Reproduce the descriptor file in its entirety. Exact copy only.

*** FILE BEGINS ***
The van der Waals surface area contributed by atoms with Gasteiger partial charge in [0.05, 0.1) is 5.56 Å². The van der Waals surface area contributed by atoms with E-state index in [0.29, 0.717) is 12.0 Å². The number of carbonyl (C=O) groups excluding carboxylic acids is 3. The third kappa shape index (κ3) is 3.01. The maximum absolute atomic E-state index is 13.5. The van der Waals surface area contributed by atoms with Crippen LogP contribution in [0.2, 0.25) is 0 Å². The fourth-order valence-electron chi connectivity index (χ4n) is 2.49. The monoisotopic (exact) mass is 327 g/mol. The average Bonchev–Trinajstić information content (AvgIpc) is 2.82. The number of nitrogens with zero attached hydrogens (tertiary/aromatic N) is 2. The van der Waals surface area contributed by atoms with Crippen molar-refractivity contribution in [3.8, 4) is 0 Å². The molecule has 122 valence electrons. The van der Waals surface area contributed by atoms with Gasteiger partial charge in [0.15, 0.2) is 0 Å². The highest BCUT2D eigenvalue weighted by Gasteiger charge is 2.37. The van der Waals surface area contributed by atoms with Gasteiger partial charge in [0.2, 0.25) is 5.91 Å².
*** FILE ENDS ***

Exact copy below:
The van der Waals surface area contributed by atoms with Gasteiger partial charge in [0.05, 0.1) is 5.56 Å². The van der Waals surface area contributed by atoms with E-state index in [0.29, 0.717) is 12.0 Å². The number of carbonyl (C=O) groups excluding carboxylic acids is 3. The third kappa shape index (κ3) is 3.01. The maximum absolute atomic E-state index is 13.5. The van der Waals surface area contributed by atoms with Crippen LogP contribution in [0.2, 0.25) is 0 Å². The fourth-order valence-electron chi connectivity index (χ4n) is 2.49. The monoisotopic (exact) mass is 327 g/mol. The average Bonchev–Trinajstić information content (AvgIpc) is 2.82. The number of nitrogens with zero attached hydrogens (tertiary/aromatic N) is 2. The van der Waals surface area contributed by atoms with Crippen molar-refractivity contribution in [3.8, 4) is 0 Å². The molecule has 122 valence electrons. The van der Waals surface area contributed by atoms with Gasteiger partial charge in [0.15, 0.2) is 0 Å². The highest BCUT2D eigenvalue weighted by Gasteiger charge is 2.37. The van der Waals surface area contributed by atoms with Gasteiger partial charge in [0.2, 0.25) is 5.91 Å².